When a young woman is diagnosed with breast cancer, she will face a whole range of unique and often confronting challenges that differ considerably to women who are diagnosed when they are older.
Premature menopause, fertility and parenting issues, sexuality and body image difficulties, career disruption, and high levels of psychosocial stress are some of the factors that affect women under the age of 40 in an age specific way.
Additionally, pre-menopausal women are more likely than older women to be diagnosed with triple negative breast cancer, which tends to grow faster, with fewer effective treatment options. It’s also more likely to recur in subsequent years.
“Cancer tends to be a disease of old age, so when you’re young and it’s not on your agenda, you go into a forced holding pattern,” clinical psychologist Dr Lesley Stafford told Women’s Agenda recently.
“Everybody else is building a career, or having a family, or getting married, or doing a whole range of other things, and you’re just sick.”
Dr Lesley Stafford is clinical psychologist who delivers specialist psychological care for women with breast cancer in a private practice setting. She says when a young woman is diagnosed with breast cancer, there’s often a greater burden of disease, and a greater psychological burden.
“I think anyone diagnosed with cancer immediately thinks, “Am I going to die? What about my kids? What about my family?” That’s much harder when you have young children who are very dependent on you, who you haven’t finished raising yet,” Dr Stafford explains.
“For women who are younger than 40, you can imagine many of them have got babies or primary school-aged children. Younger women also have a lot longer to worry about the cancer coming back, which is the number one reason people seek me out – for fears of recurrence.”
Recently, Women’s Agenda spoke to Laura McCambridge, a young woman in Melbourne who was diagnosed with breast cancer at age 31. One of the most confronting conversations she was faced with after being diagnosed was the one about her fertility, and the idea that she suddenly had to think about storing eggs. Up until that point, McCambridge hadn’t made any decisions about whether she wanted to have children or not.
According to Dr Stafford, one of the most challenging issues affecting young women with a breast cancer diagnosis is what to do about their fertility if they have not yet had children or intend to have more children.
“Some cancer treatments do affect fertility. Sometimes there isn’t an opportunity to freeze eggs or do something like that before treatment starts,” she explains. “That may mean that these women can’t complete their family, or the chances of them having any children at all are affected.”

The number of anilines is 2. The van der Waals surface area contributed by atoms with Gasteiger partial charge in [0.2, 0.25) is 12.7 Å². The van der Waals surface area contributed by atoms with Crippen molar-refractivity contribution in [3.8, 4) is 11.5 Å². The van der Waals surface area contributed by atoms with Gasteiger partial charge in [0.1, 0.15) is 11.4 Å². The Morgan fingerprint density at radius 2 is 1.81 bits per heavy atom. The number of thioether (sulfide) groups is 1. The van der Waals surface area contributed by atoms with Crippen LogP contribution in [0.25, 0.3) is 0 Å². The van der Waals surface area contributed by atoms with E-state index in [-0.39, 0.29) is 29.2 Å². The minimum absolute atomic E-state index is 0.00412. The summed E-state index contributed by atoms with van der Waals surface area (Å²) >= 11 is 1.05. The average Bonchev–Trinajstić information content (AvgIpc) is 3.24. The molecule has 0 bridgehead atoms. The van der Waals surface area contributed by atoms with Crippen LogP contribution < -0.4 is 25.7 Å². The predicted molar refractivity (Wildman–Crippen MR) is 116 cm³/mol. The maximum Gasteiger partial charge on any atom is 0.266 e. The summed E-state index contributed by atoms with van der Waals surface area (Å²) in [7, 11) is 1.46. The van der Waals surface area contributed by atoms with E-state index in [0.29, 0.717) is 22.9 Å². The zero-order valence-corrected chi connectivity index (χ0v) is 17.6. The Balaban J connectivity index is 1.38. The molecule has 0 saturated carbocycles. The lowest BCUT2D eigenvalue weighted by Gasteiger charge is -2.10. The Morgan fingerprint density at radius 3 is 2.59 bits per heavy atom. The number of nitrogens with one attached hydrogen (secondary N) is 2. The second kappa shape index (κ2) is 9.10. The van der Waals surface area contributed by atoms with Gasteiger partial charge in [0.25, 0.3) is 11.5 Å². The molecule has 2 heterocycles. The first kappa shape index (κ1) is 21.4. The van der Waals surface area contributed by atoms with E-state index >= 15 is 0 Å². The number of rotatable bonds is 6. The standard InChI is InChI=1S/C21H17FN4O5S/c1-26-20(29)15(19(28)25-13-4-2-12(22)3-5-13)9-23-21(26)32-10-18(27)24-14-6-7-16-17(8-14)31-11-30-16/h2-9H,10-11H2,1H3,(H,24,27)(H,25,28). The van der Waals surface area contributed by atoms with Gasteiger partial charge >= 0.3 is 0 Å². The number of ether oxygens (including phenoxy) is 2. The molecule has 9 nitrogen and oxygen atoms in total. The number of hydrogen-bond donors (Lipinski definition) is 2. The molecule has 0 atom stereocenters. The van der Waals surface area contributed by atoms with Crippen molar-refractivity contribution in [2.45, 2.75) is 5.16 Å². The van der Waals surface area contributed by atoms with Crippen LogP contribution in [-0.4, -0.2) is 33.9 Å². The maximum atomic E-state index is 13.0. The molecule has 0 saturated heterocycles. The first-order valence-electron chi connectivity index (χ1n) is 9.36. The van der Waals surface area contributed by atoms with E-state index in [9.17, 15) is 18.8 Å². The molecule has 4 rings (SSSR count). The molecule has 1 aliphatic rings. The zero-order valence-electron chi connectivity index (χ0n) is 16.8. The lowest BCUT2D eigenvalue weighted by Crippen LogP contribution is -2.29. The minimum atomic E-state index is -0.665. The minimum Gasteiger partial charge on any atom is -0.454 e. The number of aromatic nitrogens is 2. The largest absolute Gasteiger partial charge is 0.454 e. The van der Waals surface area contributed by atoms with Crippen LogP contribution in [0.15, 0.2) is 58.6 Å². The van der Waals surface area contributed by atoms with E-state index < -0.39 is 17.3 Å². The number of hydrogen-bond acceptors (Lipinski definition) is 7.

“Some treatments can also give you menopause-like symptoms and drive you into an earlier menopause.”
Sexuality, sexual functioning and body image
For younger women, going through treatment for breast cancer can have a massive impact on their sexuality, sexual functioning, and body image. And while it’s true these issues are common for people of any age, when you are younger, the experience can be more distressing.
“Those menopausal symptoms can have a big impact on sexuality and sexual functioning,” Dr Stafford says. “There are just certain things that are different when you are young. For a young person who is still dating, the changes in physical appearance can take a big toll.”
“I think it can be particularly difficult for young women in terms of their confidence and worries about attracting a partner because of feeling different, or perhaps one breast just looks a bit different now, or because there have been changes in sensation in breasts if you’ve had reconstruction scars.”
One of the more difficult parts of the process to come to terms with for many young women diagnosed with breast cancer is losing their hair in treatment.
“We think about hair, many of us, as a symbol of beauty, a symbol of femininity, and a symbol of womanhood,” Dr Stafford explains.
“When you lose your hair with chemotherapy, you also lose your eyebrows and your eyelashes. You don’t look at all like yourself. What it means is that you are wearing your diagnosis on the outside. It’s just a real loss of privacy. It’s a real loss of identity.”
Young women tend to have less life experience than older people, so receiving a breast cancer diagnosis and going through treatment can be difficult to come to terms with. With so much of life still ahead, it can be shocking to comprehend what being unwell might mean for the future.
“You don’t have the life experience that an older person has, and you’re less likely to be living among peers who are sick,” Dr Stafford said. “Chances are, you don’t know many people with cancer. It’s true that as you get older, you have more of a sense of your own mortality, and of your contemporaries being sick.”
Younger women tend to experience higher levels of psychosocial distress following a diagnosis, and Dr Stafford says feeling listened to can go a long way.
“Many people just need to be listened to. They need to be understood. They need to be validated. They need someone to not say to them, “Don’t worry, it’ll be fine.” Because no one knows it’s going to be fine, right?”
Associate Professor Lesley Stafford will be a panel member at an upcoming Q&A with Breast Cancer Trials on 27 July from 5:30-7pm (AEST), on the topic of Breast Cancer in Young Women. Moderated by Author and Journalist Annabel Crabb, you can find out more about the Q&A or register to watch the online Q&A here.